Touching the Void is a story about people pushing themselves beyond their barriers. Melbourne actor Karl Richmond feels like it’s a message Melbourne theatregoers can appreciate right now.

“I think during the shows after the first lockdowns, people were getting nervous,” Richmond says. “There was a lot of trepidation. It’s a different sort of vibe out there now. I feel like it’s what I’ve heard the 1920s were like – people are just going crazy.

“I was working on Moulin Rouge! in a kind of backstage department role a little bit. And people were going off in all of the performances, people were losing their shit. I saw As You Like It last night [also at MTC]. People there were doing the same.”

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Richmond thinks there’s a definite post-lockdown energy out there that the theatre-going public have tapped into.

“People are really enjoying this moment,” he says. “I think people are just really keen to go out and express themselves and have a good time.”

Based on a real-life tale of survival that was turned into a best-selling book then an award-winning film, the stage adaptation of Touching the Void has been a smash around the world, drawing rave reviews overseas for its skilful adaptation of the story of two climbers who went up the Peruvian Andes, with only one coming back down.

The stage version is set during the wake for Joe (Joe Klocek), where his sister Sarah (Lucy Durack) angrily demands answers from both Joe’s climbing partner Simon (Kevin Hofbauer) and their base camp manager, Richard (Richmond), about what really happened on the mountain.

As most of the real-life story takes place on various cliff-faces and crevasses (the movie is a gruelling watch for anyone afraid of heights), the big question is, how do you turn a story like that into a play?

“One way would be to do a very interpretive version of it,” says Richmond. “And the other one would be to see how far you could push everybody on stage to make it look like we’re all about to die. We’ve gone for the second option.It’s the kind of play that requires everybody to be at their best, which is somewhat stressful. But all the dream shows are like that. It requires the set design to be bigger than life, as well as the lighting and sound, and whatever the actors are doing. We’re being asked to create a blockbuster on stage.”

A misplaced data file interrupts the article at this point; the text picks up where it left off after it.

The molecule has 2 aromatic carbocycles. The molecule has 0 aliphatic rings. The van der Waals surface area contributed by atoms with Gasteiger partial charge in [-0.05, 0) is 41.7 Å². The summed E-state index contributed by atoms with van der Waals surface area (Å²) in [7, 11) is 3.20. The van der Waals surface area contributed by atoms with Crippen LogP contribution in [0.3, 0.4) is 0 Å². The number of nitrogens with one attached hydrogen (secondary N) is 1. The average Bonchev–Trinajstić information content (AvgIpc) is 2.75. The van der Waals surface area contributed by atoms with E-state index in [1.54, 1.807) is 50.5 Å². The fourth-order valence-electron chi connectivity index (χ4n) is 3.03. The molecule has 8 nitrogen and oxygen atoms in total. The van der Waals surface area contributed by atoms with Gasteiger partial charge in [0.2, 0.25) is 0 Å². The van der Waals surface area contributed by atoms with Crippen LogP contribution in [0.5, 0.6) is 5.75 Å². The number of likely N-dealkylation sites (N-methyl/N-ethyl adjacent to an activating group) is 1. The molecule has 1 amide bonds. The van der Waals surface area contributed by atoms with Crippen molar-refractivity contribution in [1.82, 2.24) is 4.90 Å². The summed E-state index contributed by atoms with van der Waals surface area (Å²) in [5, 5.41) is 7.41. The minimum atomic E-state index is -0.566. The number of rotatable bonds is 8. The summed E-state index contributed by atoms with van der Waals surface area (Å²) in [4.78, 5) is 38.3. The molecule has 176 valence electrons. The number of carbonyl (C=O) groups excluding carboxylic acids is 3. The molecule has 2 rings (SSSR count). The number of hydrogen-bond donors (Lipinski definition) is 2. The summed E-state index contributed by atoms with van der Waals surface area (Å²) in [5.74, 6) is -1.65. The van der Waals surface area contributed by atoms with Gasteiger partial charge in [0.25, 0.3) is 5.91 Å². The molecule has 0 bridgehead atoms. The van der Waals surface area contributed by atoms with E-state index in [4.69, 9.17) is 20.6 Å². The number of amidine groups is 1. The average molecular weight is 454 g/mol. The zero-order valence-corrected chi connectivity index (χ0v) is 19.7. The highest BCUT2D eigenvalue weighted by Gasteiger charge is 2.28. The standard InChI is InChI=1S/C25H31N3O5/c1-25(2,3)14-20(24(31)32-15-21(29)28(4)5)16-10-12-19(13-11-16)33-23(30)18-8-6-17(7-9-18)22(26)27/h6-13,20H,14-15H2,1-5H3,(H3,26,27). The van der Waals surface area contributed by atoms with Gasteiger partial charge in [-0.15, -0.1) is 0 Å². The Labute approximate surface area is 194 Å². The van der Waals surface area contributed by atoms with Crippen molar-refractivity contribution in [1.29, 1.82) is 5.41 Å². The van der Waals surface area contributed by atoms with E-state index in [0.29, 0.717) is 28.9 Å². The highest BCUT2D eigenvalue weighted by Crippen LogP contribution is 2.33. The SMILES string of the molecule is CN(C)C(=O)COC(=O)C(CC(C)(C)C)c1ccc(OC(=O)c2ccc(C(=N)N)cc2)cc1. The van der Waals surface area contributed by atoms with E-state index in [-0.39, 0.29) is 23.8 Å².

Richard (who is a character created for the play) is somewhat separate from the main action. A backpacker who the climbers meet on the way and ask to tend to their base camp, it’s through Richard’s eyes that the audience sees much of the story. But while he’s not one of the main climbers, the play places a lot of physical demands on all the performers. There’s been a large amount of training involved above and beyond the typical rehearsal process.

“We’ve been given a whole fitness regime,” he says, “a whole kind of movement language to learn. The plan going in is that we push everybody physically as far as we can. And I think that’s only fair. That’s what happens in the work. I think that if we’re going to those places, it’s going to help the audience feel that as well.

“I think it’ll make for an amazing show. But we are really going for gold with this one – you should see the set, it’s really scary.”

Richmond is an avid hiker and has done a bit of climbing himself, but what Joe and Simon went through is far beyond anything he’s experienced – or ever wants to, off the stage.

“I’ve been in a few dangerous hiking situations, and I’ve liked them,” he says, “but reading their story has made me quite scared of climbing. I was cleaning some gutters on our roof recently and I was shitting myself doing it because I just finished reading the book.”

Beyond the sheer physical danger the characters face, it’s the psychological underpinnings of their actions – why they did it – that really drives the play.

“I really don’t understand why they did it,” Richmond says. “But I’m excited to learn. I feel like that’s one of the big pushing questions to the players. Why? Why would anybody push themselves to this level for a task that is seemingly purposeless? It’s fascinating.”

It’s a serious question, but for Richmond it’s important not to lose sight of the most important thing about heading out in 2021.

“The play is scary and very serious and should be taken seriously because that’s what the play demands,” Richmond says. “But at the same time, it’s still a play. Everyone is still on a night out.

“I feel like we’ve all had such a rough go of it. I just want us all to have a good time out there.”

Touching the Void will run January 17 to February 19, 2022 at Southbank Theatre, The Sumner, with tickets on sale December 2. For more information or to book, see here.

Also playing at MTC this coming summer and autumn are Shakespeare’s As You Like It, Joshua Harmon’s Admissions, Aidan Fennessy’s The Heartbreak Choir, and multi-Tony Award-winning musical Fun Home.

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